By Jack Rikess

Toke of the Town

Northern California Correspondent

The Coming of the New Prophet
Rikess: Last time we spoke in August of last year… (See Toke of the Town’s 2010 interview with Sheriff Allman here.)
Sheriff: Seems like yesterday…
Rikess: (laughs) I know and still…you don’t write and you don’t call…
Sheriff: (laughs) Okay…
Rikess: So last time I was here, you said something that was incredibly right on. You said that there was going to be very little difference between George Bush’s administration and Obama’s, when it came to medical marijuana. You said that someone big in the attorney general’s office sat in the chair I’m sitting in and said, and I’m paraphrasing, “He guaranteed me that it was going to be the same under Obama as it was with George Bush. In the end, Eric Holder will handle medical marijuana the same way [the]George Bush [Administration] did.” 
Sheriff: It wasn’t Eric Holder. It was a U.S. attorney. The chronological order was, the U.S. attorney came up here and said, (this is definitely under George W.), saying, “ummm, the U.S. government will not get involved with any marijuana cultivation, distribution, what-ever-you-want-to-call-it, that falls within the boundaries of California’s medical marijuana.”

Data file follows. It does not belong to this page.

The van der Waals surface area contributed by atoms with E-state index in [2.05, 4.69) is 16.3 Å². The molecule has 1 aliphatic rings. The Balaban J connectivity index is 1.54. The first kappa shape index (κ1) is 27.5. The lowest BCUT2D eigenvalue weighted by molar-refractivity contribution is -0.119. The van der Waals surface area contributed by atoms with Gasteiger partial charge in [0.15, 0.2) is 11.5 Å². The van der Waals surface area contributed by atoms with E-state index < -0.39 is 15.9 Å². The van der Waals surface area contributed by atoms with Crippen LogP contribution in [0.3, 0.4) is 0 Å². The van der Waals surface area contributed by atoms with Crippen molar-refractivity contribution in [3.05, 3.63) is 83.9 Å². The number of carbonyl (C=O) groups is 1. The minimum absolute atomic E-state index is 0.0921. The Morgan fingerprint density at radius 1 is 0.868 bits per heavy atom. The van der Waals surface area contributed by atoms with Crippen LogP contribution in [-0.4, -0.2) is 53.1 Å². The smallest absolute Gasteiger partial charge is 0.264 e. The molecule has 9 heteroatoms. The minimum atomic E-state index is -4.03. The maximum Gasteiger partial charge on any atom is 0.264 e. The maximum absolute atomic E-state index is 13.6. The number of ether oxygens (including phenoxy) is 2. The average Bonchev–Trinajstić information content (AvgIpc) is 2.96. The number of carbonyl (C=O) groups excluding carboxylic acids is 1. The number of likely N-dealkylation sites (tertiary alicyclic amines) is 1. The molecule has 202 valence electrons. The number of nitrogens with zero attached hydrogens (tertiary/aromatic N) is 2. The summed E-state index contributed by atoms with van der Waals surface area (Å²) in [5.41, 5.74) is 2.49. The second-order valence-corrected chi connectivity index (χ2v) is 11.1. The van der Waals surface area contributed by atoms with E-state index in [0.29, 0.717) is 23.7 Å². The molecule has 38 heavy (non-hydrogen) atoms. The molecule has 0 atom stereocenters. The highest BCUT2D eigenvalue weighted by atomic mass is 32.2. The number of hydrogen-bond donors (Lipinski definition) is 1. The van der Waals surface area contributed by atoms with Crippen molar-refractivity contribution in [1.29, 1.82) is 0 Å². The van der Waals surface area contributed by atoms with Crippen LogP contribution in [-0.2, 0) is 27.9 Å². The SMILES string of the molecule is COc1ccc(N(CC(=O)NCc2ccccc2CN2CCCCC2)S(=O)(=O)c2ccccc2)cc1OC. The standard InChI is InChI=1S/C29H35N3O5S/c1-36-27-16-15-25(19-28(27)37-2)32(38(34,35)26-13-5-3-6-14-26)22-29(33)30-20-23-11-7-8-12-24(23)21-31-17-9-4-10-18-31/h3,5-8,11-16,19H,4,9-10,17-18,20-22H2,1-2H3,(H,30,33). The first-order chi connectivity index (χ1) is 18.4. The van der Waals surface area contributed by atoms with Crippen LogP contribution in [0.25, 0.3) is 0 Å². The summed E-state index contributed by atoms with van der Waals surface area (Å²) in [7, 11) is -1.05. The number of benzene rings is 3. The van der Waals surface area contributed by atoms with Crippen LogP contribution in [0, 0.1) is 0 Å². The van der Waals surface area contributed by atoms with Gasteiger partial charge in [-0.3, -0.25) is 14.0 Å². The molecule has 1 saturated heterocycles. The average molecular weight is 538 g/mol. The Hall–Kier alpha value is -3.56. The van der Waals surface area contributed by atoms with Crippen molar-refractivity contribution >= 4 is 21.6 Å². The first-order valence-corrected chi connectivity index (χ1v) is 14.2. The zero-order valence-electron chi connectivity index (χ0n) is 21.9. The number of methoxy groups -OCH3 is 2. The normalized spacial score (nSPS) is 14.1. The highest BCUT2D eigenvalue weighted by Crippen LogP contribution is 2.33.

Okay, thank you very much. And, you know, he took his dog and pony show and went somewhere else. 
Then the presidential election happened, okay. Then in the primary or maybe it was before the general election, Obama just mentioned something about medical marijuana. 

Photo: FARK

​Twenty police officers, some in masks and riot gear, stormed an Arizona home last week after receiving a tip that the owner was in possession of an ounce of marijuana.

The homeowner, Ross Taylor, is a legal, card-carrying patient under the state’s new medical marijuana law, and is therefore allowed to possess up to 2.5 ounces of cannabis, reports Ray Stern at Phoenix New Times. Taylor is also the owner of Cannabis Patient Screening Centers, a new company that matches up patients with doctors for medical marijuana recommendations.